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And tutor’d, with a relish more exact,
But none without some relish, none unmov'd.
It is a flame, that dies not even there,
Where nothing feeds it: neither business, crowds,
Nor habits of luxurious city life,
Whatever else they smother of true worth
In human bosoms; quench it or abate.
The villas, with which London stands begirt,
Like a swarth Indian with his belt of beads,
Prove it. A breath of unadult'rate air,
The glimpse of a green pasture, how they cheer
The citizen, and brace his languid frame!
Ev’n in the stifling bosom of the town
A garden, in which nothing thrives, has charms,
That sooth the rich possessor; much consolid,
That here and there some sprigs of mournful mint,
Of nightshade, or valerian, grace the well
He cultivates. These serve him with a hint,
That Nature lives; that sight-refreshing green
Is still the liv'ry she delights to wear,
Though sickly samples of th’exub'rant whole.
What are the casements lin’d with creeping herbs,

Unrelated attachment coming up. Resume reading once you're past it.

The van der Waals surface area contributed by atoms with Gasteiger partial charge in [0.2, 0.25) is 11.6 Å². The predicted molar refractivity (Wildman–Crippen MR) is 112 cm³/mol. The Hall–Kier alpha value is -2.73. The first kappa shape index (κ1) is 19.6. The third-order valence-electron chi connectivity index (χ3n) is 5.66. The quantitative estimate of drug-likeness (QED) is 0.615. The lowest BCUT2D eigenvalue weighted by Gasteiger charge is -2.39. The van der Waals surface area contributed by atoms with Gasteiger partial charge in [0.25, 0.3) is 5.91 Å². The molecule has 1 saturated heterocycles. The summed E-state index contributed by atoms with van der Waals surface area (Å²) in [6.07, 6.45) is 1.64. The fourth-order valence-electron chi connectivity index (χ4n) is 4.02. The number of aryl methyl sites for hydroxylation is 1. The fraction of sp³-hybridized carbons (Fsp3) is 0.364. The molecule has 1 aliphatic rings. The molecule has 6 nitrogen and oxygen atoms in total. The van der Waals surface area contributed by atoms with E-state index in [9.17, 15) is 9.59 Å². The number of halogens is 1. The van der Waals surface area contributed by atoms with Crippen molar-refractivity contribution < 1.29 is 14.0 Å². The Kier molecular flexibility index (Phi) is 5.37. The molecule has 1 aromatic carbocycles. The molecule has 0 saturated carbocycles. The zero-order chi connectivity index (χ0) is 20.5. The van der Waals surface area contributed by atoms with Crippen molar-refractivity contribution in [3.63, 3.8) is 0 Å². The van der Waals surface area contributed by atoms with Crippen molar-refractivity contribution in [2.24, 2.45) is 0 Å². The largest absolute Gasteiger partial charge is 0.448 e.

The prouder sashes fronted with a range
Of orange, myrtle, or the fragrant weed,

The Frenchiman's darling*? are they not all proofs,
That man, immur'd in cities, still retains
His inborn inextinguishable thirst
Of rural scenes, compensating his loss
By supplemental shifts the best he may?
The most unfurnish'd with the means of life,
And they, that never pass their brick-wall bounds,
To range the fields, and treat their lungs with air,
Yet feel the burning instinct: over head
Suspend their crazy boxes, planted thick,
And water'd duly. There the pitcher stands
A fragment, and the spoutless tea-pot there;
Sad witnesses how close-pent man regrets
The country, with what ardour he contrives
A peep at Nature, when he can no more.

Hail, therefore, patroness of health and ease, And contemplation, heart-consoling joys, And harmless pleasures, in the throng'd abode Of multitudes unknown; hail, rural life! Address himself who will to the pursuit Of honours, or emolument, or fame;

* Mignonnette.

I shall not add myself to such a chase,
Thwart his atttempts, or envy his success.
Some must be great. Great offices will have
Great talents. And God gives to every man
The virtue, temper, understanding, taste,
That lifts him into life, and lets him fall
Just in the niche, he was ordain'd to fill.
To the deliv'rer of an injur'd land
He gives a tongue t' enlarge upon, a heart
To feel, and courage to redress her wrongs;
To monarchs dignity; to judges sense;
To artists ingenuity and skill;
To me, an unambitious mind, content
In the low vale of life, that early felt
A wish for ease and leisure, and ere long
Found here that leisure and that ease I wish'd.

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